Secret Smile, By Nicci French

A sinister web of seduction and revenge
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The Independent Culture

What sex is Nicci French? By now, it's an open secret that "Nicci" is the husband-and-wife team of Nicci Gerrard and Sean French, although the jacket here maintains that there is a Nicci French living in Suffolk and that "she is the author of six other bestselling novels". Fair enough: Gerrard and French opted to create a vein of psychological thriller-writing in the mode of Ruth Rendell, and no doubt their publisher assured them that a female nom-de-plume would secure the all-important female crime buff, without necessarily alienating male readers.

What sex is Nicci French? By now, it's an open secret that "Nicci" is the husband-and-wife team of Nicci Gerrard and Sean French, although the jacket here maintains that there is a Nicci French living in Suffolk and that "she is the author of six other bestselling novels". Fair enough: Gerrard and French opted to create a vein of psychological thriller-writing in the mode of Ruth Rendell, and no doubt their publisher assured them that a female nom-de-plume would secure the all-important female crime buff, without necessarily alienating male readers.

But gender does become an issue with Secret Smile. Previously, the team's writing has gleaned a solid male following. As with Rendell and (latterly) Mo Hayder, men are happy to read crime novels by women which are ready to confront the darker recesses of the human psyche. But what has happened to that inclusivity in Secret Smile?

Here, one of the basic tenets of the feminist novel is securely in place: the heroine must suffer at the hands of one unspeakable man, while all others of the male sex are weak or wrong-headed. And the former universality of experience is swapped for a readable tale of heroine-stalked-by-psychopath, which jettisons the laser-sharp penetration of both male and female psychology that marked the earlier books. Where was Sean French when this decision was taken? Perhaps he freighted in the very female perspective here, working harder than his partner to create a women-directed thriller.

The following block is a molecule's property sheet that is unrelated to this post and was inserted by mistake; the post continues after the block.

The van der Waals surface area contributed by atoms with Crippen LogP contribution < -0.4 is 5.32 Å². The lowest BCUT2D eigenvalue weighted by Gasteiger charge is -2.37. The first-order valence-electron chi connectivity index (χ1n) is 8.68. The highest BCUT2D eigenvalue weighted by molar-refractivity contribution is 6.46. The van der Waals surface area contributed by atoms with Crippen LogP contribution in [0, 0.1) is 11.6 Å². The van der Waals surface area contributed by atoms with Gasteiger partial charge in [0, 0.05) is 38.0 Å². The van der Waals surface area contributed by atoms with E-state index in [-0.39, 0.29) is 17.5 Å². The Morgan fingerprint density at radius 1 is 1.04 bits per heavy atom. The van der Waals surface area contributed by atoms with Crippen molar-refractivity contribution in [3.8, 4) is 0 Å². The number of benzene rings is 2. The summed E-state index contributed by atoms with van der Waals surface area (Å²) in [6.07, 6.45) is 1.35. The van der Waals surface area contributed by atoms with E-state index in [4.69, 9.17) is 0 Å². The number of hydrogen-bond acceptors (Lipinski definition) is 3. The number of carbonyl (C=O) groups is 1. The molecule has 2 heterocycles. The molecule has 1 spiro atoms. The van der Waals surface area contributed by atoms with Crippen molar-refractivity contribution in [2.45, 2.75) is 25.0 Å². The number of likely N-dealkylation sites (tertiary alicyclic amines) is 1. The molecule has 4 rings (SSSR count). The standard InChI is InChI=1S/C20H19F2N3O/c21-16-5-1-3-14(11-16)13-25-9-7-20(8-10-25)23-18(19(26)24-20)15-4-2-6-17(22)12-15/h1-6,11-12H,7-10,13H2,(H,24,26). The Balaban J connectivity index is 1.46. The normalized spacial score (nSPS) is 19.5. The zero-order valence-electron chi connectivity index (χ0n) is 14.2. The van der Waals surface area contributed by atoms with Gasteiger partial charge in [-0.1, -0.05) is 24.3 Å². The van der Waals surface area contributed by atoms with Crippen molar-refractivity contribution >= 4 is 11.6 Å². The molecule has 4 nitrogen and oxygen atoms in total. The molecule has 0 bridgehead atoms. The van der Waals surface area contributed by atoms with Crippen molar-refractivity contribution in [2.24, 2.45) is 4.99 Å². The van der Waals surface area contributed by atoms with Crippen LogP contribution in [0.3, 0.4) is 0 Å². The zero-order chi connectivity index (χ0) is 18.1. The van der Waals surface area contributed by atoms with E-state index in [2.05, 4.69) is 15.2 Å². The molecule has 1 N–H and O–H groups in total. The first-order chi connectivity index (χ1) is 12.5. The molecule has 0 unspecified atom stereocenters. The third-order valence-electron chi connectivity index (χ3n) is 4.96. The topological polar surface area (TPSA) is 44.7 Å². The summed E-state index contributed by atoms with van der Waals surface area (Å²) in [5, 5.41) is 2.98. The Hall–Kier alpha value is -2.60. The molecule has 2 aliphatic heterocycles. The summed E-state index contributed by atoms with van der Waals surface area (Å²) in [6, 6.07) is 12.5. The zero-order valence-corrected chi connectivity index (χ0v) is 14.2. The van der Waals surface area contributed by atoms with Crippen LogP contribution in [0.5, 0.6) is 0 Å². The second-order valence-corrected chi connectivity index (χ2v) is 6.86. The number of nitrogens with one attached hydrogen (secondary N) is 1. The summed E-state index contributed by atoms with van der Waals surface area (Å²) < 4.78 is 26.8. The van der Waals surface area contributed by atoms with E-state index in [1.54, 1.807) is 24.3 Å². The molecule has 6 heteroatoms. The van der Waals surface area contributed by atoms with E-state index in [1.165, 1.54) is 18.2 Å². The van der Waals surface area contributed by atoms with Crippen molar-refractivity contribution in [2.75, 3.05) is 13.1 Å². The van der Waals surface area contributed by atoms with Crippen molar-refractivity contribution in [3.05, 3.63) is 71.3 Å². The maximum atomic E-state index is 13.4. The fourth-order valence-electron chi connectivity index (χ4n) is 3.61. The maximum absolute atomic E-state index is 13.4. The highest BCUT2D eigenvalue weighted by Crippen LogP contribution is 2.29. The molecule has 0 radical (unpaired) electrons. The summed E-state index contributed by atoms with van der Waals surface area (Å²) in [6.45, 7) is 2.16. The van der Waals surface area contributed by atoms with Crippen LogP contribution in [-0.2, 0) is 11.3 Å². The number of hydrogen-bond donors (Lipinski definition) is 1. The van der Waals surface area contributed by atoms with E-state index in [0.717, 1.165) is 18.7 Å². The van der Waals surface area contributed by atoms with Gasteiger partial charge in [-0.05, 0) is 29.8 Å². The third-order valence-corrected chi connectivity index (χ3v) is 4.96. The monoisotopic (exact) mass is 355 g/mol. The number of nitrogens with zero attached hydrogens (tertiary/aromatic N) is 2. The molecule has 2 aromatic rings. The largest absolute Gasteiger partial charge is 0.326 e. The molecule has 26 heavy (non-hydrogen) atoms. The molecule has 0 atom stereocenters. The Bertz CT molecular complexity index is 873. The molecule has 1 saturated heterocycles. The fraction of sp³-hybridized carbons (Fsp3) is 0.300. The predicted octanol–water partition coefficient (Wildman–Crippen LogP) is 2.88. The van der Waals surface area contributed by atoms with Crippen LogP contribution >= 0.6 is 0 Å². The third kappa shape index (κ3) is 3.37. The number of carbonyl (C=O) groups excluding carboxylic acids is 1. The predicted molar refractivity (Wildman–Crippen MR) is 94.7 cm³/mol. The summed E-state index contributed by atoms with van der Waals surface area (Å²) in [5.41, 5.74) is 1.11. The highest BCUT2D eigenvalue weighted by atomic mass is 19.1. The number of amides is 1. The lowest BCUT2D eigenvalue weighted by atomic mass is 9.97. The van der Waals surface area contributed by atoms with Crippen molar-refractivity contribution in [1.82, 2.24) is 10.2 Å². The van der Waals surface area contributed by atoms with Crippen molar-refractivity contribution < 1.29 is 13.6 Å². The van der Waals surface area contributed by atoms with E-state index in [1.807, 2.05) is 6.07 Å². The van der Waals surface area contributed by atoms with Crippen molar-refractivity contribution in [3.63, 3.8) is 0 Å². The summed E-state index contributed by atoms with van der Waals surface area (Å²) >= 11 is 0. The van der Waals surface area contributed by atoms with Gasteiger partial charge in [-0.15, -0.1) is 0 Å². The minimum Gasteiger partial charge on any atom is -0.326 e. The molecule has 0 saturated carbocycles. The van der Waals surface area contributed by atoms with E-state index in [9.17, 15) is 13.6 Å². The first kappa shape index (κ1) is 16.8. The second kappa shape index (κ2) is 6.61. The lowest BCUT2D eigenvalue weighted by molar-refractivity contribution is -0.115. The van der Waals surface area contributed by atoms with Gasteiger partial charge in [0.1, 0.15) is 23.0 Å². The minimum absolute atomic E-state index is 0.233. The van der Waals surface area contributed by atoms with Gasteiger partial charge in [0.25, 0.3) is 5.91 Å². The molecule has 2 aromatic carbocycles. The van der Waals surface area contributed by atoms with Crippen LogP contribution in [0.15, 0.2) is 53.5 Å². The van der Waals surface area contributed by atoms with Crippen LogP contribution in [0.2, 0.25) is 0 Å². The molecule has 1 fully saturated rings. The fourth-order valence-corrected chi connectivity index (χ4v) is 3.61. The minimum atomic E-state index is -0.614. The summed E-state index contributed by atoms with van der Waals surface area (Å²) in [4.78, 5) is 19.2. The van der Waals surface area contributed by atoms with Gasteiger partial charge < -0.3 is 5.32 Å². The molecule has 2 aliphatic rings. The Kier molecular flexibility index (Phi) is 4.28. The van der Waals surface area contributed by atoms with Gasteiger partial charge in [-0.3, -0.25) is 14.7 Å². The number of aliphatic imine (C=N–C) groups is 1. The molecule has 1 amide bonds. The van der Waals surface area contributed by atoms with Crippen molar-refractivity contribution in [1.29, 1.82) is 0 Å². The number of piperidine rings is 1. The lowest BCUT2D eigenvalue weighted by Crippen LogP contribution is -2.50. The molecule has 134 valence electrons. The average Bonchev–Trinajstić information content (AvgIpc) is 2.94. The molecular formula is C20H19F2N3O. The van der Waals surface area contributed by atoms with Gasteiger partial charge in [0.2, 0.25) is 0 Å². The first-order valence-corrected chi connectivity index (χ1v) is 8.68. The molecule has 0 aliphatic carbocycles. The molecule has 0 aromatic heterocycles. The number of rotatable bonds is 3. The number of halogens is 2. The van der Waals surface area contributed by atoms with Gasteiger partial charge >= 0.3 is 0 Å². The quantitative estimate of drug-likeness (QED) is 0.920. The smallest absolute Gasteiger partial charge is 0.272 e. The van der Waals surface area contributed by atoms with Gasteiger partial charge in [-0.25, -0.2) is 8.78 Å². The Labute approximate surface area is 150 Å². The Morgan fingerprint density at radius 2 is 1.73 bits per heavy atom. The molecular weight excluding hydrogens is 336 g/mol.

On the level of collar-gripping suspense, Secret Smile certainly delivers. Miranda watches in horror as her jilted boyfriend vengefully destroys the lives of those around her. Brendan seduces her sister, then her best friend, even commits murder, while all around her regard Miranda's warnings as the neurotic babblings of a spurned woman. All this is handled with the quiet assurance that is a Nicci French sine qua non; if we weren't used to superior work from the duo, readers would be more than grateful.

For the novelist William Trevor, the theme of the one clear-sighted character spotting a wrong 'un (while others are blithely unaware) is a recurring motif. Yet French never strip-mines the layers of psychological malaise that Trevor anatomises; everyone's motivation here is fairly straightforward. Alfred Hitchcock noted that audiences must never be allowed to complain "why doesn't he/she go to the police?" In fact, Miranda does - but they, like every one of her friends, family, lovers and acquaintances, have to behave in a uniformly stupid fashion so that the plot engine won't be stalled.

Yes, we are undoubtedly drawn into Miranda's mental torture at the hands of the appalling Brendan. And, yes, a fair measure of suspense is generated, before a curiously flat finale. But Nicci French fans know that the team has set the bar higher than this, and that's the reason it's hard to accept anything less than their best work.

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